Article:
Arjuna takes Krishna’s assessment as true. He then catches the eye of Bhima and strikes his thigh meaningfully, indicating that Bhima should aim to hit Duryodhana there.

Bhima catches the hint, and the next available opportunity, brings his weapon down with all its weight on top of Duryodhana’s thighs.

With a gut-wrenching howl, Duryodhana falls to the ground. The Pandavas declare themselves victors of the war.

Duryodhana’s Pronouncement

Duryodhana rises one last time for a moment to deliver a pronouncement addressing Yudhishthir.

 ‘I governed the wide earth with all her seas,’ he says, ‘and I stood over the heads of my foes. I lived a life of such comfort that even the gods became jealous of me.

‘Prosperity and pleasure of the highest kind has been given to me. I ruled over Hastinapur and Aryavarta during their most glorious years.

‘As for death, I have achieved the kind of death that Kshatriyas dream for. I will be taken to heaven, and for the rest of eternity, celestial pleasures will be mine.

As for you, O son of Pandu, you are welcome to inherit this wasteland stricken with disease, drought and want. You celebrate as if this is the end of your troubles.

‘On the contrary, your days of strife are ahead of you. How will you bring together a world fractured by war? How will you soothe the burning hearts of millions of widows?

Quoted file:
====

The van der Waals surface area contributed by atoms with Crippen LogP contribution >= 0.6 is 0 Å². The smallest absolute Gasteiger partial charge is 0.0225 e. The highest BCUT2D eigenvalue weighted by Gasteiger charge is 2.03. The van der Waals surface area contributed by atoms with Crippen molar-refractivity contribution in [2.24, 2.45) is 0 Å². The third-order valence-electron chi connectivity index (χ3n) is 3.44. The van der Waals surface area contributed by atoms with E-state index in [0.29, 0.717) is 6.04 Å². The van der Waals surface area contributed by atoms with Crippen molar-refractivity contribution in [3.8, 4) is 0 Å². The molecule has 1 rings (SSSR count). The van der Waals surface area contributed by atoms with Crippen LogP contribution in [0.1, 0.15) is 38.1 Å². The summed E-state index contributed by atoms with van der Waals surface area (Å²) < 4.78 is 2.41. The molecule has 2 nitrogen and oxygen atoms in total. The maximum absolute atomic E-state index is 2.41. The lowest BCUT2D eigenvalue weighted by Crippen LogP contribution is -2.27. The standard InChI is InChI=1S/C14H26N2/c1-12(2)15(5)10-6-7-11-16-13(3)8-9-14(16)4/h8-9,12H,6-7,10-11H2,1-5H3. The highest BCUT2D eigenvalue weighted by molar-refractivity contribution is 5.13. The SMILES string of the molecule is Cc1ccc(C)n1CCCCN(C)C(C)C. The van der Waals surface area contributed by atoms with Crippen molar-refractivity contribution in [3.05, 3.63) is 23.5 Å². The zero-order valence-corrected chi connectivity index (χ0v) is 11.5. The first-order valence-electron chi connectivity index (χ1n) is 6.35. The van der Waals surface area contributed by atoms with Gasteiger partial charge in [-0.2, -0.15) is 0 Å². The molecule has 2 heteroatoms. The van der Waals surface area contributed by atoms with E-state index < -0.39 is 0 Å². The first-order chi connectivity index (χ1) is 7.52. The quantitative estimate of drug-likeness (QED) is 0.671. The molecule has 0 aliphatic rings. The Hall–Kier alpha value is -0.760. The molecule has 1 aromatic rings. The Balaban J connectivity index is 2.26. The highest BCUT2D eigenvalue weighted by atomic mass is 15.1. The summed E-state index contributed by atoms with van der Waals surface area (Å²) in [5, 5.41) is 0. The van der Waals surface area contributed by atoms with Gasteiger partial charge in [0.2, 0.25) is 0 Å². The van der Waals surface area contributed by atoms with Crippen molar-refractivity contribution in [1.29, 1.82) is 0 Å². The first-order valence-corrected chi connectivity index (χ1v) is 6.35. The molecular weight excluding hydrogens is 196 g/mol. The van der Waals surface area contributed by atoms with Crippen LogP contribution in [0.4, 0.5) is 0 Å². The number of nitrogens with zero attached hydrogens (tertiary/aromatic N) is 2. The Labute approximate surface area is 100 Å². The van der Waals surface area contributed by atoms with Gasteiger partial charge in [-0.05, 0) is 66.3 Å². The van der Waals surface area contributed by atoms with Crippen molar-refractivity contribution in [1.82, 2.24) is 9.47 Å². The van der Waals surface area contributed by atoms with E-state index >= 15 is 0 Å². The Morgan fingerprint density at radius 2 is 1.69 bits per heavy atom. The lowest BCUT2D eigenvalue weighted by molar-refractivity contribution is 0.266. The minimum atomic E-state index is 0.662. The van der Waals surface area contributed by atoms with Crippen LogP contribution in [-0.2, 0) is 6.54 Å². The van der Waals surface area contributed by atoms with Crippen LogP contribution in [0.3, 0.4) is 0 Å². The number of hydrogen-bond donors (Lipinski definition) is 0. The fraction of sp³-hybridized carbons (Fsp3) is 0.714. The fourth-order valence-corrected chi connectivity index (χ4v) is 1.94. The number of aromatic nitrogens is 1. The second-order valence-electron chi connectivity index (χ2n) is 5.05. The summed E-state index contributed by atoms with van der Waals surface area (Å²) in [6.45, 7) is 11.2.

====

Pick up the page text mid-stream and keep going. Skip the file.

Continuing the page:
‘How will you erase the dreadful memories with which the children of today will grow up? Go, O Yudhishthir, and ascend that throne. You will find yourself gazing upon a kingdom that is burning, that will burn for years to come.

‘Rule over hell, while I enjoy the pleasures of heaven!’

The End of Day 18

The eighteenth day ends on this note. A few important events that occur late in the evening:

  • Sanjaya, the narrator of the war, is spared by the Pandavas and he goes to Dhritarashtra.
  • Yuyutsu, Duryodhana’s half-brother who switched sides to fight for the Pandavas, leaves for Hastinapur to break news of the Pandavas’ victory to the Kuru household.
  • Ashwatthama, Kripa and Kritavarma come back to discuss strategy with Duryodhana.
  • Krishna takes the Pandavas and goes to the bank of the river Oghavati, where they spend the night.

With this, the war ‘officially’ comes to a close. But Ashwatthama is yet to make his last stand.